You can put any number of li-ion cells in series – you could put thousands in series if you wished to, and create a (very dangerous) multi-thousand volt battery. BTW, a single 18650 is, as your details correctly include, called a “cell.” The definition of a “battery” is a number of cells in combination.
That said, you are asking the wrong question. Proper design of a system combines cells to make a battery that provides the appropriate voltage and current for the load you intend to power.
E-bike motors and controllers will have ratings from 36 to 60 volts. 36 volts and 360 watts are a common variant. The 360 watt rating implies a current of 10 amps.
Li-ion 18650 cells are about 3.6 volts under load, so you would need 10 in series. But you cannot stop there – you also need to consider the current drain. A single series string of 18650 cells could probably supply 10 amps for a short while, but that would discharge the battery very quickly, and possibly reduce their life. In 2017, as I write this, 18650 cells for sustained long use should be discharged at not much more than 3–5 amps. That means for my E-bike example, you would need 2 or 3 parallel strings of 10 cells, for a total of 20 or 30 cells.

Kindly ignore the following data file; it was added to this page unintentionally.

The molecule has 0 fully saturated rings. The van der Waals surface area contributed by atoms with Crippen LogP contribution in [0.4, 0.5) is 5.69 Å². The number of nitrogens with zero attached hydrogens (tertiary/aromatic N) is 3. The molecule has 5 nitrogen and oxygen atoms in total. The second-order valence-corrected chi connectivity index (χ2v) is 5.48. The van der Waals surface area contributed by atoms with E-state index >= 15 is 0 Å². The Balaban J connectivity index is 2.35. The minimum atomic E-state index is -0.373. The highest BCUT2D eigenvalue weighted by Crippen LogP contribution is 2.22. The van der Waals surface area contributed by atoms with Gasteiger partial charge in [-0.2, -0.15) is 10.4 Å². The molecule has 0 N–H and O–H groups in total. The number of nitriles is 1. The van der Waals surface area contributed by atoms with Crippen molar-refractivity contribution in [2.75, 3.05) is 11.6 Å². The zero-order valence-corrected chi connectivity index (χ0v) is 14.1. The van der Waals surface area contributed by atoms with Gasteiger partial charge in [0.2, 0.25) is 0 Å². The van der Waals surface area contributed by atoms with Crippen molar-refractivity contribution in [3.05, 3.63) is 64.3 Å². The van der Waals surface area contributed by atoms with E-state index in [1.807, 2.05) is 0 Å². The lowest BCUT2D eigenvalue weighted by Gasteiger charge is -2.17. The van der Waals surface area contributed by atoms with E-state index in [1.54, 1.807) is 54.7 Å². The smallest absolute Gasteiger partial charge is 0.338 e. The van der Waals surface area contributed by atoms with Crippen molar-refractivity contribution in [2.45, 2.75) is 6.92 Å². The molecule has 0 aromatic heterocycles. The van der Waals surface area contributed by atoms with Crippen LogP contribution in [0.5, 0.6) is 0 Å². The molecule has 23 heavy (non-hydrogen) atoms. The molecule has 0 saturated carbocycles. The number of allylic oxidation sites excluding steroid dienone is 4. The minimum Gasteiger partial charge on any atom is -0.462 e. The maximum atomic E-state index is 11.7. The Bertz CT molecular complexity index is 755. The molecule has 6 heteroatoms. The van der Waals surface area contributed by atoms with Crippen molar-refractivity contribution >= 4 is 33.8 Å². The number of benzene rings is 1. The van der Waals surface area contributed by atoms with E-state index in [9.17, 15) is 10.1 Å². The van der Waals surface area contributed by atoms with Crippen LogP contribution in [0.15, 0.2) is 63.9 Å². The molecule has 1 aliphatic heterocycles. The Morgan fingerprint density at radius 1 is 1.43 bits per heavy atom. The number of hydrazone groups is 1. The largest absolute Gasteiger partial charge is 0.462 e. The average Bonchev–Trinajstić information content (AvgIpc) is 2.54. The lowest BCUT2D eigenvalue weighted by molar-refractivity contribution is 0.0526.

Tesla cars have motors designed for far higher voltages and currents. The battery in their P100 has 16 modules of 516 cells for a total of 8,256 cells. I don’t know the exact arrangement, but Tesla puts ~ 100 cells in series and creates a battery voltage over 400 volts when fully charged.